Set the Trend with #SecondHandSeptember

Second Hand September is back and this year Michaela Coel is fronting the campaign to raise awareness of the impacts of fast fashion.

Second Hand September is back and this year Michaela Coel is fronting the campaign to raise awareness of the impacts of fast fashion. Oxfam have big plans for the month-long celebration, with everything from a pop-up shop in Selfridges to vintage eBay auctions. Interested? Here’s what you need to know! By Sadia Nowshin. 

What is Second Hand September? 

The name is pretty self-explanatory: for the month of September, Oxfam asks the public to only buy their clothes second hand and share their pledges with the #SecondHandSeptember hashtag to encourage others to join in. Remember our wardrobe challenge from last year?! The campaign is now in its second year after more than 62,000 people took the pledge in 2019, and its mission remains the same: to bring attention to the impact fast fashion has on the planet and exploited garment workers. 

Oxfam’s Chief Exec said the campaign can help us “build back better from the virus.” How so?  By joining the movement, collectively we can “send a message to retailers asking them to change their business models to better protect the people who make our clothes and the planet we all share”.

Second Hand September banner - desktop version

Who’s taking part?

There are some exciting plans for 2020… 

  1. Selfridges

They have teamed up with Oxfam to create a pop-up shop as part of their new sustainability initiative. With this collab, Oxfam hopes to shift the “perceptions and context around luxury and second hand clothes – specifically charity shops”, investing money into their marketing while keeping the Oxfam prices. 

  1. Bay Garnett

The collection is curated by Oxfam’s independent fashion advisor and ‘Queen of thrift’ Bay Garnett and features pieces like a 90s Gaultier PVC red suit, Ossie Clarke dresses and 90s sportswear. Can’t make it into the store? No stress – there’ll also be a collection to browse online. 

  1. eBay

Specially curated auctions will take place from 10 September boasting vintage gems and Oxfam pieces. If you want to get your hands on a frock worn by the stars, Vestiaire Collective is hosting a charity sale of celebrity donated designer pieces on 16 September.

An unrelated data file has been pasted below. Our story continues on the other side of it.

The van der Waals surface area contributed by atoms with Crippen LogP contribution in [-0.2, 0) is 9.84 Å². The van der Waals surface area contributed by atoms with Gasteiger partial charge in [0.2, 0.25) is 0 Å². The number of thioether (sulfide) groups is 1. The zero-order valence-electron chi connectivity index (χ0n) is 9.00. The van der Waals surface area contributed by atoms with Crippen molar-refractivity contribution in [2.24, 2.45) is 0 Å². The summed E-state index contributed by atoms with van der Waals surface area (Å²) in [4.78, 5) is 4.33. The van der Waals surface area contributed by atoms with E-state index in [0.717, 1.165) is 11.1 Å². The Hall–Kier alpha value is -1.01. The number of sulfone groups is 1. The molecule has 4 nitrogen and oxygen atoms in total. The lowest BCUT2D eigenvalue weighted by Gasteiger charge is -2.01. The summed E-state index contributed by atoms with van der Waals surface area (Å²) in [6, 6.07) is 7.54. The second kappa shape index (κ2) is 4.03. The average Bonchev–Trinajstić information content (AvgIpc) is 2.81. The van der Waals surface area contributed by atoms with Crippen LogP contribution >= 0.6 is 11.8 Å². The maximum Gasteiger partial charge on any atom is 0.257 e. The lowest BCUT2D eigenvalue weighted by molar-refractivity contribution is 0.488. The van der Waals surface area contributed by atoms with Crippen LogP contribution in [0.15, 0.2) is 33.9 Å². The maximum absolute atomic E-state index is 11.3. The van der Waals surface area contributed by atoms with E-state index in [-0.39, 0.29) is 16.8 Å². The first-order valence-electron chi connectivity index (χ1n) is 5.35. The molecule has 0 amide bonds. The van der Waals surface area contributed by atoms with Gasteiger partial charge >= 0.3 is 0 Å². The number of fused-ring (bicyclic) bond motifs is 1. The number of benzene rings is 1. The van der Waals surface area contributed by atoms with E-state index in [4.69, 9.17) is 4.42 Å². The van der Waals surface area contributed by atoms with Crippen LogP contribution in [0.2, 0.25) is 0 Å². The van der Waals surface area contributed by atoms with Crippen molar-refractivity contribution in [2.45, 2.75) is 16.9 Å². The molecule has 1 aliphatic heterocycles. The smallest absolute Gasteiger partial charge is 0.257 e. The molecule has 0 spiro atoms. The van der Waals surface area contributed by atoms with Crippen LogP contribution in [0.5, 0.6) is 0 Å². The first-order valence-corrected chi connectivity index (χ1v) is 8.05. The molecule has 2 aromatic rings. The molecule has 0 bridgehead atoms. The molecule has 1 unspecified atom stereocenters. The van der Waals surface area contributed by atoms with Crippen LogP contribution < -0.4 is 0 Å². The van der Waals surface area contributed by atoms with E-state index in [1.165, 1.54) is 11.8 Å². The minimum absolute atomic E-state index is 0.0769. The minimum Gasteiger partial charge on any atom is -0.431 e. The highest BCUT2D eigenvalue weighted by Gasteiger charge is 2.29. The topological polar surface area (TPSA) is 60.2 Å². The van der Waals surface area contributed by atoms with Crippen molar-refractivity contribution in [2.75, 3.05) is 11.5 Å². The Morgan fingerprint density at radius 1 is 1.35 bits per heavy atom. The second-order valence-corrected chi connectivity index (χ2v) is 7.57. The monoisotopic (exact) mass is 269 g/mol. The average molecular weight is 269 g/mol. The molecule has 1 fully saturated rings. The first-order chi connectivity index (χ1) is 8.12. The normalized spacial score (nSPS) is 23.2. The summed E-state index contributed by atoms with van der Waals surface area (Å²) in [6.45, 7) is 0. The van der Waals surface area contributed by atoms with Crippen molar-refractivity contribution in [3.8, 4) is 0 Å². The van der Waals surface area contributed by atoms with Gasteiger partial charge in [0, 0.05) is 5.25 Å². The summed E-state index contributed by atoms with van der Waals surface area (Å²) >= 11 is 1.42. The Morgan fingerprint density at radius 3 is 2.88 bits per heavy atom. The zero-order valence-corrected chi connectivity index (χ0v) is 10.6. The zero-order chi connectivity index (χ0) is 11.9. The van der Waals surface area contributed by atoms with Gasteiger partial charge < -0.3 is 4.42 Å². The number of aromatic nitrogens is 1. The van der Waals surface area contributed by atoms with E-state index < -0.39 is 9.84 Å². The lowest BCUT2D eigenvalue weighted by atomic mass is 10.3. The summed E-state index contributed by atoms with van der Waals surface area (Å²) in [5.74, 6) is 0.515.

1. Michaela Coel

Our 2020 fave and the face of this year’s campaign, Michaela Coel said she felt “compelled to add my voice to this cause; I hope it raises awareness and encourages us to reflect on our buying habits and to consider how small changes can have a huge impact on the environment – and in turn the fight against poverty.”

Review: Michaela Coel Is Riveting in 'I May Destroy You' - The New York  Times

Where does the money go? 

All the proceeds from these campaigns will go to Oxfam’s mission to fight global poverty – around £29m is raised in Oxfam shops every year, which alone is enough to provide clean water for more than 2 million people during a drought.

Will it work? 

According to the Co-op, the total consumer market for ethical goods (which includes food, eco-travel, fashion, drinks and energy) has increased to over £41bn. Charity shops have also seen a growth in profits from £133m to £732m in 20 years, so the number of us making an effort to live more eco-friendly is growing. 

It would take 13 years to drink the water needed to make one t-shirt and a pair of jeans

And quite frankly, it’s a change that we need to be making.

👚 WRAP found that we send 336,000 tonnes of used clothing to landfill every year in the UK. For context, that amounts to almost the same weight as the Empire State Building. 

👚 According to Quantis, the textile industry accounts for 8% of the world’s greenhouse gas emissions, which is more than the emissions caused by international aviation and shipping combined. 

👚 If that’s not enough to convince you, research last year found that the carbon footprint of new clothes bought in the UK every minute is bigger than driving a car around the world six times.

Want to help? 

  • Take part in the campaign! Commit to only buying second hand this month, share the hashtag and tag @OxfamGB in your pledge.
  • Check if your local charity shop needs donations and buy their second hand stock so it doesn’t end up in landfill.
  • Look into volunteering at your local charity shop – a lot of volunteers are from vulnerable groups and haven’t returned to the shops to protect their own health.